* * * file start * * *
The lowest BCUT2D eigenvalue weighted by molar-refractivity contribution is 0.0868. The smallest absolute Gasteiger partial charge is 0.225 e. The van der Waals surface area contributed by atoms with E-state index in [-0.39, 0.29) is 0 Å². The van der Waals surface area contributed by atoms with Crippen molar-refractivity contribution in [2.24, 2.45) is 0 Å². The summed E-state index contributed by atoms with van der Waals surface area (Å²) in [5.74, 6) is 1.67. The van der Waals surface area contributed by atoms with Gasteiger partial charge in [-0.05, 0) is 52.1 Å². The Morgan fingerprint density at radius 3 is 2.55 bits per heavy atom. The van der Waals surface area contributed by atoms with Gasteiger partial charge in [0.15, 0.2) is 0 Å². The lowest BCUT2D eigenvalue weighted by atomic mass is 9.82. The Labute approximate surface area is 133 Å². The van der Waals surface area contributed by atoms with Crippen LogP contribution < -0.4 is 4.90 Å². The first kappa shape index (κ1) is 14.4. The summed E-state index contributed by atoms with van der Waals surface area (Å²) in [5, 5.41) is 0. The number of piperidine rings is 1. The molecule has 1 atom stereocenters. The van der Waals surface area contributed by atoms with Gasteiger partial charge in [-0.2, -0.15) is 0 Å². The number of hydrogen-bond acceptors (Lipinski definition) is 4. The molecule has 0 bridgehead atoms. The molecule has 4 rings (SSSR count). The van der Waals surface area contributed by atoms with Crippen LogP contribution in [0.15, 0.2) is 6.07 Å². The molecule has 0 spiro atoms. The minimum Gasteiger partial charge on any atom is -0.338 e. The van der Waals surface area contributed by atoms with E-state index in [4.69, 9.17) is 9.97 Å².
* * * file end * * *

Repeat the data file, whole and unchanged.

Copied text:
The lowest BCUT2D eigenvalue weighted by molar-refractivity contribution is 0.0868. The smallest absolute Gasteiger partial charge is 0.225 e. The van der Waals surface area contributed by atoms with E-state index in [-0.39, 0.29) is 0 Å². The van der Waals surface area contributed by atoms with Crippen molar-refractivity contribution in [2.24, 2.45) is 0 Å². The summed E-state index contributed by atoms with van der Waals surface area (Å²) in [5.74, 6) is 1.67. The van der Waals surface area contributed by atoms with Gasteiger partial charge in [-0.05, 0) is 52.1 Å². The Morgan fingerprint density at radius 3 is 2.55 bits per heavy atom. The van der Waals surface area contributed by atoms with Gasteiger partial charge in [0.15, 0.2) is 0 Å². The lowest BCUT2D eigenvalue weighted by atomic mass is 9.82. The Labute approximate surface area is 133 Å². The van der Waals surface area contributed by atoms with Crippen LogP contribution < -0.4 is 4.90 Å². The first kappa shape index (κ1) is 14.4. The summed E-state index contributed by atoms with van der Waals surface area (Å²) in [5, 5.41) is 0. The number of piperidine rings is 1. The molecule has 1 atom stereocenters. The van der Waals surface area contributed by atoms with Gasteiger partial charge in [-0.2, -0.15) is 0 Å². The number of hydrogen-bond acceptors (Lipinski definition) is 4. The molecule has 0 bridgehead atoms. The molecule has 4 rings (SSSR count). The van der Waals surface area contributed by atoms with Crippen LogP contribution in [0.15, 0.2) is 6.07 Å². The molecule has 0 spiro atoms. The minimum Gasteiger partial charge on any atom is -0.338 e. The van der Waals surface area contributed by atoms with E-state index in [4.69, 9.17) is 9.97 Å².